• poly-N-acetyl glucosamine;
  • red blood cell;
  • stomatocytic;
  • morphology;
  • hemostasis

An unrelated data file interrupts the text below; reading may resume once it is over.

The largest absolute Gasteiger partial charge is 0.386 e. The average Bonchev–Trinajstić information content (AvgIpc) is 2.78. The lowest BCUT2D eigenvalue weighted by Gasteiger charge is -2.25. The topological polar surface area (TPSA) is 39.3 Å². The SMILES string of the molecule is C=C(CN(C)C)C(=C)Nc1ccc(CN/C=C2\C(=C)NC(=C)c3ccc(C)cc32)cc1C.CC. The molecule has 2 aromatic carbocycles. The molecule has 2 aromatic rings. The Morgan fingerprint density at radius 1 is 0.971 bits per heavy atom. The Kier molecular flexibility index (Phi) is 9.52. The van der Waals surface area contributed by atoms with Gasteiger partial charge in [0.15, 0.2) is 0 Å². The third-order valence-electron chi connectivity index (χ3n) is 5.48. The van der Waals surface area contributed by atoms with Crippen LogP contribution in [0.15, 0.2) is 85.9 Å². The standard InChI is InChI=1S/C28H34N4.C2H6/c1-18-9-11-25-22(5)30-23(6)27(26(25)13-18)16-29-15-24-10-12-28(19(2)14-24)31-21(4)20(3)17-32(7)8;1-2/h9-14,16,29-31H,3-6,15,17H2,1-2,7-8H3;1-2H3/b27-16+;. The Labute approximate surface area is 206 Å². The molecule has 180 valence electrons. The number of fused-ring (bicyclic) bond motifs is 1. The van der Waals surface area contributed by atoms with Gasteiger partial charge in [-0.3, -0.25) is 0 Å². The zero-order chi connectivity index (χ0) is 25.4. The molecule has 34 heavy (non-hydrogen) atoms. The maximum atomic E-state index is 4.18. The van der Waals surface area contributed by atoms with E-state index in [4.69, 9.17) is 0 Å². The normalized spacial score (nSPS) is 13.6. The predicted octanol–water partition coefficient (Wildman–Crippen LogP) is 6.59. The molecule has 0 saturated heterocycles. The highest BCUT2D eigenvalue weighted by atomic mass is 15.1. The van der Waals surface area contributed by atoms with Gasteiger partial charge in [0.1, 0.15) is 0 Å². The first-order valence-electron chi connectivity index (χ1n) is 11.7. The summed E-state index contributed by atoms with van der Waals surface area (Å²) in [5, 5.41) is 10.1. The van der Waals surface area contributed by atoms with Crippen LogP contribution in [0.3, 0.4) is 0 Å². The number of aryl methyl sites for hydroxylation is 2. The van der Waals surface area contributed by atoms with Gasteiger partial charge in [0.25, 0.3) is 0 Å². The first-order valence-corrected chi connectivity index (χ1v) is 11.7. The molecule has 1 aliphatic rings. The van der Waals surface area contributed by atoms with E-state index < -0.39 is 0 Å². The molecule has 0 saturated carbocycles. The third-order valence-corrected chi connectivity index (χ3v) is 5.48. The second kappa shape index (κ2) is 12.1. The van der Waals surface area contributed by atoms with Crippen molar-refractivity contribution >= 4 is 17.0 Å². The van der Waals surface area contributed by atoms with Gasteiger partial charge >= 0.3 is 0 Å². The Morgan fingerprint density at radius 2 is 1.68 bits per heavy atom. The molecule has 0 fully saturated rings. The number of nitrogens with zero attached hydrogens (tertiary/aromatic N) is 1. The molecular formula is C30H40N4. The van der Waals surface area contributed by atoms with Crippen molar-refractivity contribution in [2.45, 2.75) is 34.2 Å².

The design of devices for surface (topical) hemostasis has been based on maximizing activation of platelets and accelerating coagulation pathways. The studies reported herein examine another aspect of blood contact with topical hemostasis materials, i.e., surface binding of red blood cells (RBCs) and related alterations in RBC morphology. Whole blood was allowed to contact poly-N-acetyl glucosamine (pGlcNAc) containing materials: pGlcNAc nanofibers with parallel polymer alignment (β-pGlcNAc), chitin, and chitosan. The effect on RBC morphology and function via contact with the artificial surfaces on the cell's morphology was examined with scanning and transmission electron microscopy (TEM). β-pGlcNAc was found to densely bind RBCs and induce a stomatocytic-like morphology. Chitin and chitosan also bound RBCs, but with approximately 10-fold lower levels and with less distinct general morphologies. β-pGlcNAc is thus unique in the nature of its interaction with RBCs. These studies indicate that the differential ability of various materials to bind and alter the morphology of RBCs at the artificial surface interface with blood is an important consideration in the design of devices for surface hemostasis. Microsc. Res. Tech., 2008. © 2008 Wiley-Liss, Inc.